Which brings me to the title section of this report, the subject of Third Worldness. At the first encounter with townspeople concerned with rebuilding Bahia (Stuarium Foundation), I was asked, “Have you ever worked to achieve your eco-municipality goals in a Third World country before?” I cited Mexico. “If you exclude Acapulco and Cancun from the sense of Mexico,” I said as a joke at that moment, but afterwards the existence of expensive tourist destinations that are out-scaled for the countries where they exist, and the notion of the Third World itself, became a fixture in thinking about this place. Since I never hear the term “First World” except awkwardly in academic contexts, and have never actually heard the term “Second World” in conversation anywhere, “Third World” must mainly continue to exist only as a pejorative substituting for “poor” or “bottom-rate” rather than as a genuine classification for equivalent comparisons. There are plenty of places in the never-called “First World” that equal the latter descriptions. In many U.S. inner cities, there is at least one large section that fits so thoroughly it could be interchangeable with any other totally undesirable spot in the world. With this exception: it wouldn’t have anything like the level of humanity, concern or sharing that exists in most of the “undeveloped” world.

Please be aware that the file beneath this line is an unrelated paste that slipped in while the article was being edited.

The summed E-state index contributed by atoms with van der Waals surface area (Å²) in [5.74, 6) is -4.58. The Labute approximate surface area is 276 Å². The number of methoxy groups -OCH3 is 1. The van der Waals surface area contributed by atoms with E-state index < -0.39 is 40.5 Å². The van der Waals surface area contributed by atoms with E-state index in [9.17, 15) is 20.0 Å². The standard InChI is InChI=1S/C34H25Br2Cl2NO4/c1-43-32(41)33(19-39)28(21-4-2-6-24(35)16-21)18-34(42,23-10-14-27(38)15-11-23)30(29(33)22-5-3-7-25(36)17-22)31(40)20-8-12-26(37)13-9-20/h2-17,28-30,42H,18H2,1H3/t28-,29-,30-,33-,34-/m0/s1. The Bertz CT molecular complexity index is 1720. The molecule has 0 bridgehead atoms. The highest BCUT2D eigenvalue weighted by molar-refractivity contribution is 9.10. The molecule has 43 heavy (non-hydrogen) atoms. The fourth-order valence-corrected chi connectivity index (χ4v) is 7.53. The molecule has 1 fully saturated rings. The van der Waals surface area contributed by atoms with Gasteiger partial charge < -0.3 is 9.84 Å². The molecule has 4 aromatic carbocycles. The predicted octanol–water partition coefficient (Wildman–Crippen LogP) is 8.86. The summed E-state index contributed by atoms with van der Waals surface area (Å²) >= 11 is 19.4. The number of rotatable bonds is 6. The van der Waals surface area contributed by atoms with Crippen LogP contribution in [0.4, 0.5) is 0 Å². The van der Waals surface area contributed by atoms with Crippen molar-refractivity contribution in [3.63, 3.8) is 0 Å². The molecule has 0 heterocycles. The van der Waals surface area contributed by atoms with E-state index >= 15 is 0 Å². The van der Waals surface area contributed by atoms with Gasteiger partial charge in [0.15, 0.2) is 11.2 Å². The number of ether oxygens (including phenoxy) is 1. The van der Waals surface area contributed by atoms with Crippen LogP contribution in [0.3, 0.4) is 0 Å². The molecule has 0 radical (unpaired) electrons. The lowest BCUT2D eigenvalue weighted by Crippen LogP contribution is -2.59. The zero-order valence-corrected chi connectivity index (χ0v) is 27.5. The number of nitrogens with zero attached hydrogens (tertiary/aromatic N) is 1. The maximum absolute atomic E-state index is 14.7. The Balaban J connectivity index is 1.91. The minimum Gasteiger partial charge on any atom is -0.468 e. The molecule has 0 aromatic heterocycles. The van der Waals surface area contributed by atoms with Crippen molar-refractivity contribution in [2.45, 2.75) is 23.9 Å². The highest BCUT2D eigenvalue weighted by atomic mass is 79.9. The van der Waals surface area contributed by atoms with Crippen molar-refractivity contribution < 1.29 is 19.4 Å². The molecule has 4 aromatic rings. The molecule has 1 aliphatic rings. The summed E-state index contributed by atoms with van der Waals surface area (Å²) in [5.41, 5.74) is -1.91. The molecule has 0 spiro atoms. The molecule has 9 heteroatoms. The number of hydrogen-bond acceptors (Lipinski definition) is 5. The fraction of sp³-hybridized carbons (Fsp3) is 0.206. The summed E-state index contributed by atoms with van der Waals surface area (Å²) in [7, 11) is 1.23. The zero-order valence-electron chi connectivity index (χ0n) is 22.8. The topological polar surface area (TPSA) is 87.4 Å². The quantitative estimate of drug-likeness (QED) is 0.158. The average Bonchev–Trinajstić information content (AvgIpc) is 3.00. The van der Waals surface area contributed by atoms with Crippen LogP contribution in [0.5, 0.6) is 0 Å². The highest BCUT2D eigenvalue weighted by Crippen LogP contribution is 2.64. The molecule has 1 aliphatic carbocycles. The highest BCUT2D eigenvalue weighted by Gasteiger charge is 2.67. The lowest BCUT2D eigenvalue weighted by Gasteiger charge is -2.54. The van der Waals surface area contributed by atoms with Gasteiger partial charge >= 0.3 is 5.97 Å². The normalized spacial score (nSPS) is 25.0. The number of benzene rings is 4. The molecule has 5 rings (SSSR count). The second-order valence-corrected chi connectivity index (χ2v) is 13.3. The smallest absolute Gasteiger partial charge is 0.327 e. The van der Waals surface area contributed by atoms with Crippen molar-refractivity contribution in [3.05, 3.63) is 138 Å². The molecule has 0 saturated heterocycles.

At this point in human history, what is any place on the third planet in the solar system anyway? It is inevitably part of the planet’s skin, the biospheric web of life. New York City, Ecuador and the Kalahari Desert are all the same in this. Any of them are redolent and ambient, paradisical and miserable, known and mysterious, rainy and dry, inhabitable and visitable, tedious and exciting, revelatory and monotonous. Anyplace is any place. (Isn’t it astounding that so many different ones exist and that they co-occur at the same time?)
It is possible to wake up and feel revived anywhere. Then to be propelled like an avalanche boulder into smell, foothold, blinking color, levelling wind, stinging heat, steadying necessity of standing at a cliff-edge — too many variations to describe. It is one’s own body that seems to always know best where it is. (I’m leaving out the strange lost-limb experiences of technological surroundings but it’s always the body that loses the limbs.)
Finally, we all affect each other now. It’s only a matter of intention, whether visiting by Greenhouse gas emissions or arriving on an ocean liner. We can’t avoid touring each other anymore. The real question is whether we can learn to inhabit our own life-places with interdependent grace and move through others with the sensibility of respectful bioregional guests.
(In the next report, the outcome of the first meeting of the Eco-Bahia support group composed of city residents, and a little on the remarkable but largely unrecognized previous cultures that dwelt on this part of the Ecuadoran coast over the last 14,000 years.)